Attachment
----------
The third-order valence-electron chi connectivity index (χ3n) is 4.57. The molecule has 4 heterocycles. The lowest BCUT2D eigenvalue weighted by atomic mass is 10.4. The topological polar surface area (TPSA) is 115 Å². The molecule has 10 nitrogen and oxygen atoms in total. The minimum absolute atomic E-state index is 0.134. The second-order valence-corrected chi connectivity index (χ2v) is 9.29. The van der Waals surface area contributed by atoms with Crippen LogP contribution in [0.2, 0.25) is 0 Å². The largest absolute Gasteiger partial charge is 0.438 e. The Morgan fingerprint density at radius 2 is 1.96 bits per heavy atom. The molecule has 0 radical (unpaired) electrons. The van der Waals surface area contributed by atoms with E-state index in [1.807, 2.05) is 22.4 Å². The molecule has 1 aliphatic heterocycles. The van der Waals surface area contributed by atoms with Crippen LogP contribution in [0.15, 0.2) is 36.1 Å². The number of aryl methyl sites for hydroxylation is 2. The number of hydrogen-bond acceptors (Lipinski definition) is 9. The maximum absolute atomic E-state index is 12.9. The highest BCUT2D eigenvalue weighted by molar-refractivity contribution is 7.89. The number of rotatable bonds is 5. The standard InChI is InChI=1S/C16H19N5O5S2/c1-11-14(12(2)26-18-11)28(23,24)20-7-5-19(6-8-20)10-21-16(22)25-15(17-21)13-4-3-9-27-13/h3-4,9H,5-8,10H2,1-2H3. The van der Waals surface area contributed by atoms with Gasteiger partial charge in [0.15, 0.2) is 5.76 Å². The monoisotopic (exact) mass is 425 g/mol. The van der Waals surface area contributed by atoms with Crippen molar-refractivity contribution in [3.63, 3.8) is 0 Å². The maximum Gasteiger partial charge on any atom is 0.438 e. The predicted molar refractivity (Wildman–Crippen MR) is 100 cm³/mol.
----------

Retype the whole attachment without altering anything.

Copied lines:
The third-order valence-electron chi connectivity index (χ3n) is 4.57. The molecule has 4 heterocycles. The lowest BCUT2D eigenvalue weighted by atomic mass is 10.4. The topological polar surface area (TPSA) is 115 Å². The molecule has 10 nitrogen and oxygen atoms in total. The minimum absolute atomic E-state index is 0.134. The second-order valence-corrected chi connectivity index (χ2v) is 9.29. The van der Waals surface area contributed by atoms with Crippen LogP contribution in [0.2, 0.25) is 0 Å². The largest absolute Gasteiger partial charge is 0.438 e. The Morgan fingerprint density at radius 2 is 1.96 bits per heavy atom. The molecule has 0 radical (unpaired) electrons. The van der Waals surface area contributed by atoms with E-state index in [1.807, 2.05) is 22.4 Å². The molecule has 1 aliphatic heterocycles. The van der Waals surface area contributed by atoms with Crippen LogP contribution in [0.15, 0.2) is 36.1 Å². The number of aryl methyl sites for hydroxylation is 2. The number of hydrogen-bond acceptors (Lipinski definition) is 9. The maximum absolute atomic E-state index is 12.9. The highest BCUT2D eigenvalue weighted by molar-refractivity contribution is 7.89. The number of rotatable bonds is 5. The standard InChI is InChI=1S/C16H19N5O5S2/c1-11-14(12(2)26-18-11)28(23,24)20-7-5-19(6-8-20)10-21-16(22)25-15(17-21)13-4-3-9-27-13/h3-4,9H,5-8,10H2,1-2H3. The van der Waals surface area contributed by atoms with Gasteiger partial charge in [0.15, 0.2) is 5.76 Å². The monoisotopic (exact) mass is 425 g/mol. The van der Waals surface area contributed by atoms with Crippen molar-refractivity contribution in [3.63, 3.8) is 0 Å². The maximum Gasteiger partial charge on any atom is 0.438 e. The predicted molar refractivity (Wildman–Crippen MR) is 100 cm³/mol.